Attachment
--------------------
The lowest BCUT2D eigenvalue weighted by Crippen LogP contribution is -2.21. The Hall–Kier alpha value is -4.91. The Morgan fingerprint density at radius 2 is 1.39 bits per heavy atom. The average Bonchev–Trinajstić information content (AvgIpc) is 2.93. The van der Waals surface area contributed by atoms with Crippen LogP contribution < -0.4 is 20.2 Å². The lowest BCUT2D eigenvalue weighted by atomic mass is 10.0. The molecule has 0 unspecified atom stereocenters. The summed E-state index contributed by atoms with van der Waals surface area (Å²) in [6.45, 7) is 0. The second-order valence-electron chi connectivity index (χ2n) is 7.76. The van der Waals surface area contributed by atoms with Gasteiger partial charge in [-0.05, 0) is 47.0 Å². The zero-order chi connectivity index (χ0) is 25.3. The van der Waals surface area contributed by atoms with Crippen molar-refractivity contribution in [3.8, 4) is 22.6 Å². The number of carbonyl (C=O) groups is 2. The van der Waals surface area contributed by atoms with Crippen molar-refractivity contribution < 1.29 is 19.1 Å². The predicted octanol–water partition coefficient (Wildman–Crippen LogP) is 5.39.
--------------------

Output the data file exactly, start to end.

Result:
The lowest BCUT2D eigenvalue weighted by Crippen LogP contribution is -2.21. The Hall–Kier alpha value is -4.91. The Morgan fingerprint density at radius 2 is 1.39 bits per heavy atom. The average Bonchev–Trinajstić information content (AvgIpc) is 2.93. The van der Waals surface area contributed by atoms with Crippen LogP contribution < -0.4 is 20.2 Å². The lowest BCUT2D eigenvalue weighted by atomic mass is 10.0. The molecule has 0 unspecified atom stereocenters. The summed E-state index contributed by atoms with van der Waals surface area (Å²) in [6.45, 7) is 0. The second-order valence-electron chi connectivity index (χ2n) is 7.76. The van der Waals surface area contributed by atoms with Gasteiger partial charge in [-0.05, 0) is 47.0 Å². The zero-order chi connectivity index (χ0) is 25.3. The van der Waals surface area contributed by atoms with Crippen molar-refractivity contribution in [3.8, 4) is 22.6 Å². The number of carbonyl (C=O) groups is 2. The van der Waals surface area contributed by atoms with Crippen molar-refractivity contribution < 1.29 is 19.1 Å². The predicted octanol–water partition coefficient (Wildman–Crippen LogP) is 5.39.